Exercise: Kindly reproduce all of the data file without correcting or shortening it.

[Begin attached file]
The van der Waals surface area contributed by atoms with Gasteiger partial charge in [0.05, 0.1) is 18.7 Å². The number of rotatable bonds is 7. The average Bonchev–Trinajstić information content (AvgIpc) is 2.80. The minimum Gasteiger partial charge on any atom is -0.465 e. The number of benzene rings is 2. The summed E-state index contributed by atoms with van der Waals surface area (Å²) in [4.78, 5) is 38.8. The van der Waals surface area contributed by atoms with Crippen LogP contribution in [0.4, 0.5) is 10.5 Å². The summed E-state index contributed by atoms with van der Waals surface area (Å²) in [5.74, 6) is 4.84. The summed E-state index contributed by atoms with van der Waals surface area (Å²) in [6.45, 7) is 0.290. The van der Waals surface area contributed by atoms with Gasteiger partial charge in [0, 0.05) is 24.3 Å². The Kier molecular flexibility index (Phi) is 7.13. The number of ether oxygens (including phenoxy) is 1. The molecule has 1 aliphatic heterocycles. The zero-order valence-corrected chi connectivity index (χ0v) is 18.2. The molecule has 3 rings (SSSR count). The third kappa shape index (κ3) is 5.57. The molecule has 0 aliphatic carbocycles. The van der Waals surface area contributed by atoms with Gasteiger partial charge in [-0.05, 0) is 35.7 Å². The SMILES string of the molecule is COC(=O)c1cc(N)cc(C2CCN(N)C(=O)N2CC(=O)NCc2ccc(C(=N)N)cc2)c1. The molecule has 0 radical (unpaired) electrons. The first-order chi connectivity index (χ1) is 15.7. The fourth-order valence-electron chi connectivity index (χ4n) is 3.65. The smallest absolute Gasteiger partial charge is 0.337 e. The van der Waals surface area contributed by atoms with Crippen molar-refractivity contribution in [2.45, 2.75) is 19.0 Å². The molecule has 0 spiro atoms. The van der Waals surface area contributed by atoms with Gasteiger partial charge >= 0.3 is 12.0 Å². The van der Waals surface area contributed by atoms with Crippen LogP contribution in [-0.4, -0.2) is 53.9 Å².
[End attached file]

The van der Waals surface area contributed by atoms with Gasteiger partial charge in [0.05, 0.1) is 18.7 Å². The number of rotatable bonds is 7. The average Bonchev–Trinajstić information content (AvgIpc) is 2.80. The minimum Gasteiger partial charge on any atom is -0.465 e. The number of benzene rings is 2. The summed E-state index contributed by atoms with van der Waals surface area (Å²) in [4.78, 5) is 38.8. The van der Waals surface area contributed by atoms with Crippen LogP contribution in [0.4, 0.5) is 10.5 Å². The summed E-state index contributed by atoms with van der Waals surface area (Å²) in [5.74, 6) is 4.84. The summed E-state index contributed by atoms with van der Waals surface area (Å²) in [6.45, 7) is 0.290. The van der Waals surface area contributed by atoms with Gasteiger partial charge in [0, 0.05) is 24.3 Å². The Kier molecular flexibility index (Phi) is 7.13. The number of ether oxygens (including phenoxy) is 1. The molecule has 1 aliphatic heterocycles. The zero-order valence-corrected chi connectivity index (χ0v) is 18.2. The molecule has 3 rings (SSSR count). The third kappa shape index (κ3) is 5.57. The molecule has 0 aliphatic carbocycles. The van der Waals surface area contributed by atoms with Gasteiger partial charge in [-0.05, 0) is 35.7 Å². The SMILES string of the molecule is COC(=O)c1cc(N)cc(C2CCN(N)C(=O)N2CC(=O)NCc2ccc(C(=N)N)cc2)c1. The molecule has 0 radical (unpaired) electrons. The first-order chi connectivity index (χ1) is 15.7. The fourth-order valence-electron chi connectivity index (χ4n) is 3.65. The smallest absolute Gasteiger partial charge is 0.337 e. The van der Waals surface area contributed by atoms with Crippen molar-refractivity contribution in [2.45, 2.75) is 19.0 Å². The molecule has 0 spiro atoms. The van der Waals surface area contributed by atoms with Gasteiger partial charge >= 0.3 is 12.0 Å². The van der Waals surface area contributed by atoms with Crippen LogP contribution in [-0.4, -0.2) is 53.9 Å².